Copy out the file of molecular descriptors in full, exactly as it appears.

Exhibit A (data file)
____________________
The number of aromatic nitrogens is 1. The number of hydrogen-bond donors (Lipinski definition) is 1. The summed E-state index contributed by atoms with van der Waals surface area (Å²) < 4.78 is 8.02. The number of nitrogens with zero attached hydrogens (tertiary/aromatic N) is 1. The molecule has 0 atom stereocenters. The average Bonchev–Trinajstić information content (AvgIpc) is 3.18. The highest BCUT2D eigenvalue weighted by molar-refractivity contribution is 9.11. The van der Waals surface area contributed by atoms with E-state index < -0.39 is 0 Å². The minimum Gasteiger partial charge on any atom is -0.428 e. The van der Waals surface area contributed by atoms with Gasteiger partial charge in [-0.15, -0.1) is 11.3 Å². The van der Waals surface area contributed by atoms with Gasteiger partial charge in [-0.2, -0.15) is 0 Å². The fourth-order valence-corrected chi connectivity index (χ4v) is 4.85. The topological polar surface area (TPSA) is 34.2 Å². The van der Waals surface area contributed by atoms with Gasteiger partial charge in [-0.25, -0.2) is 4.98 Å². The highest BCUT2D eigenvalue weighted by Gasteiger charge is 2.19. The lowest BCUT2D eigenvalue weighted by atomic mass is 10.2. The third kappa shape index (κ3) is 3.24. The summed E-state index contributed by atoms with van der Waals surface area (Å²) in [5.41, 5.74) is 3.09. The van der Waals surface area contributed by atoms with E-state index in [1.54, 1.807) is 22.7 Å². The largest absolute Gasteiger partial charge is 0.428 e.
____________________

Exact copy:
The number of aromatic nitrogens is 1. The number of hydrogen-bond donors (Lipinski definition) is 1. The summed E-state index contributed by atoms with van der Waals surface area (Å²) < 4.78 is 8.02. The number of nitrogens with zero attached hydrogens (tertiary/aromatic N) is 1. The molecule has 0 atom stereocenters. The average Bonchev–Trinajstić information content (AvgIpc) is 3.18. The highest BCUT2D eigenvalue weighted by molar-refractivity contribution is 9.11. The van der Waals surface area contributed by atoms with E-state index < -0.39 is 0 Å². The minimum Gasteiger partial charge on any atom is -0.428 e. The van der Waals surface area contributed by atoms with Gasteiger partial charge in [-0.15, -0.1) is 11.3 Å². The van der Waals surface area contributed by atoms with Gasteiger partial charge in [-0.2, -0.15) is 0 Å². The fourth-order valence-corrected chi connectivity index (χ4v) is 4.85. The topological polar surface area (TPSA) is 34.2 Å². The van der Waals surface area contributed by atoms with Gasteiger partial charge in [-0.25, -0.2) is 4.98 Å². The highest BCUT2D eigenvalue weighted by Gasteiger charge is 2.19. The lowest BCUT2D eigenvalue weighted by atomic mass is 10.2. The third kappa shape index (κ3) is 3.24. The summed E-state index contributed by atoms with van der Waals surface area (Å²) in [5.41, 5.74) is 3.09. The van der Waals surface area contributed by atoms with E-state index in [1.54, 1.807) is 22.7 Å². The largest absolute Gasteiger partial charge is 0.428 e.